David Bourget (Western Ontario)
David Chalmers (ANU, NYU)
Rafael De Clercq
Jack Alan Reynolds
Learn more about PhilPapers
History and Theory 40 (1):37–56 (2001)
This article argues that the perception of decline among philosophers of history reflects the diffused weak academic status of the discipline, as distinct from the booming research activity and demand for philosophy of history that keeps pace with the growth rate of publications in the philosophies of science and law. This growth is justified and rational because the basic problems of the philosophy of history, concerning the nature of historiographical knowledge and the metaphysical assumptions of historiography, have maintained their relevance. Substantive philosophy of history has an assured popularity but is not likely to win intellectual respectability because of its epistemic weaknesses. I suggest focusing on problems that a study of historiography can help to understand and even solve, as distinct from problems that cannot be decided by an examination of historiography, such as the logical structure of explanation (logical positivism) and the relation between language and reality (post-structuralism). In particular, following Quine's naturalized epistemology, I suggest placing the relation between evidence and historiography at the center of the philosophy of historiography. Inspired by the philosophy of law, I suggest there are three possible relations between input (evidence) and output in historiography: determinism, indeterminism, and underdeterminism. An empirical examination of historiographical agreement, disagreement, and failure to communicate may indicate which relation holds at which parts of historiography. The historiographical community seeks consensus, but some areas are subject to disagreements and absence of communication; these are associated with historiographical schools that interpret conflicting models of history differently to fit their evidence. The reasons for this underdetermination of historiography by evidence needs to be investigated further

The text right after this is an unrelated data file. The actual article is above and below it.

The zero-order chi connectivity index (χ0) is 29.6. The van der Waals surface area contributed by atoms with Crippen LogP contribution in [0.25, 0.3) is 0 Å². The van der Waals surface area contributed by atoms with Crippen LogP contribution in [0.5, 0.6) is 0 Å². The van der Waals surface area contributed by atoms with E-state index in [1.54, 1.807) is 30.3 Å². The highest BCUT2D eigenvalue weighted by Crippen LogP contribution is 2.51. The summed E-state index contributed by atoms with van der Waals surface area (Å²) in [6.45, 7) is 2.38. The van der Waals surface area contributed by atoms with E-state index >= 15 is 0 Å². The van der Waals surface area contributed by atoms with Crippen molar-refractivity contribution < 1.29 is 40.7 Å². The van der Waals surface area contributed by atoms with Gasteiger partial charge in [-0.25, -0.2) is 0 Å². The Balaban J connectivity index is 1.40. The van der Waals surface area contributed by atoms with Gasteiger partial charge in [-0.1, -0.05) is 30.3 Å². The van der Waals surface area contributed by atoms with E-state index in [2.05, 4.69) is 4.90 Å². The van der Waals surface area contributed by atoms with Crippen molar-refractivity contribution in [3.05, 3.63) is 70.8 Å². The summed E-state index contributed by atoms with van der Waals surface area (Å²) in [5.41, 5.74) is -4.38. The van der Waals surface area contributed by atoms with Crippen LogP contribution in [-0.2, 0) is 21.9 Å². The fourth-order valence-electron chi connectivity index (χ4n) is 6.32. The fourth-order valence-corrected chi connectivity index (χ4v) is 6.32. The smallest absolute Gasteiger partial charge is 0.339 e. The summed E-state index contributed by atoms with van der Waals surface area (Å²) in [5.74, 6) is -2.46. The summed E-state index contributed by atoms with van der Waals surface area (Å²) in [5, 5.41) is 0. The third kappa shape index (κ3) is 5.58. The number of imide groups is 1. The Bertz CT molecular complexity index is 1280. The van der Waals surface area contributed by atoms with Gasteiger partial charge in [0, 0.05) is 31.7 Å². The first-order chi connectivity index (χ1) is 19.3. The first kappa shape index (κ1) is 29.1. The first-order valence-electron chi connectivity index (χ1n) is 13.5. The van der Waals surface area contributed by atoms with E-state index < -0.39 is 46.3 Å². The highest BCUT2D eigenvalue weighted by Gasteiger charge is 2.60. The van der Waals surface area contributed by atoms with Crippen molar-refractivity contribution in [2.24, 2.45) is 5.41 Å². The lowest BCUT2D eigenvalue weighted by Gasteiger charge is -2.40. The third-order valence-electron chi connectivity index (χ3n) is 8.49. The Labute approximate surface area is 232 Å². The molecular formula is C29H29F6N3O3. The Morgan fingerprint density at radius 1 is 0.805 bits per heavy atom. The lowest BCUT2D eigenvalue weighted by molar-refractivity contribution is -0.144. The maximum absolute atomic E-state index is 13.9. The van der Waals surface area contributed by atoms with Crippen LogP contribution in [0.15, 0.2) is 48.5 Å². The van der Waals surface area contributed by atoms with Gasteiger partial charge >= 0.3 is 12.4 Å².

|Keywords||No keywords specified (fix it)|
|Categories||categorize this paper)|
Setup an account with your affiliations in order to access resources via your University's proxy server
Configure custom proxy (use this if your affiliation does not provide a proxy)
|Through your library|
References found in this work BETA
No references found.
Citations of this work BETA
No citations found.
Similar books and articles
Aviezer Tucker (2009). The Philosophy of Natural History and Historiography Making Prehistory: Historical Science and the Scientific Realism Debate. Journal of the Philosophy of History 3 (4):385-394.
Aviezer Tucker (2004). Our Knowledge of the Past: A Philosophy of Historiography. Cambridge University Press.
Theodore Schatzki (2006). On Studying the Past Scientifically. Inquiry 49 (4):380 – 399.
Claire Norton (ed.) (2007). Nationalism, Historiography, and the (Re)Construction of the Past. New Academia Pub..
Mark Day (2006). Our Knowledge of the Past: A Philosophy of Historiography - By Aviezer Tucker. Philosophical Books 47 (4):386-388.
Aviezer Tucker (ed.) (2008). The Blackwell Companion to the Philosophies of History and Historiography.
Helwig Schmidt-Glintzer, Achim Mittag & Jörn Rüsen (eds.) (2005). Historical Truth, Historical Criticism, and Ideology: Chinese Historiography and Historical Culture From a New Comparative Perspective. Brill.
Aviezer Tucker (1998). Scientific Historiography Revisited: An Essay on the Metaphysics and Epistemology of History. Dialogue 37 (02):235-.
Jonathan Gorman (2005). Our Knowledge of the Past: A Philosophy of Historiography by Aviezer Tucker. Cambridge: Cambridge University Press, 2004. Pp. VII + 291. £45.00. [REVIEW] Philosophy 80 (2):292-300.
Added to index2009-01-28
Total downloads23 ( #85,862 of 1,410,123 )
Recent downloads (6 months)3 ( #75,884 of 1,410,123 )
How can I increase my downloads?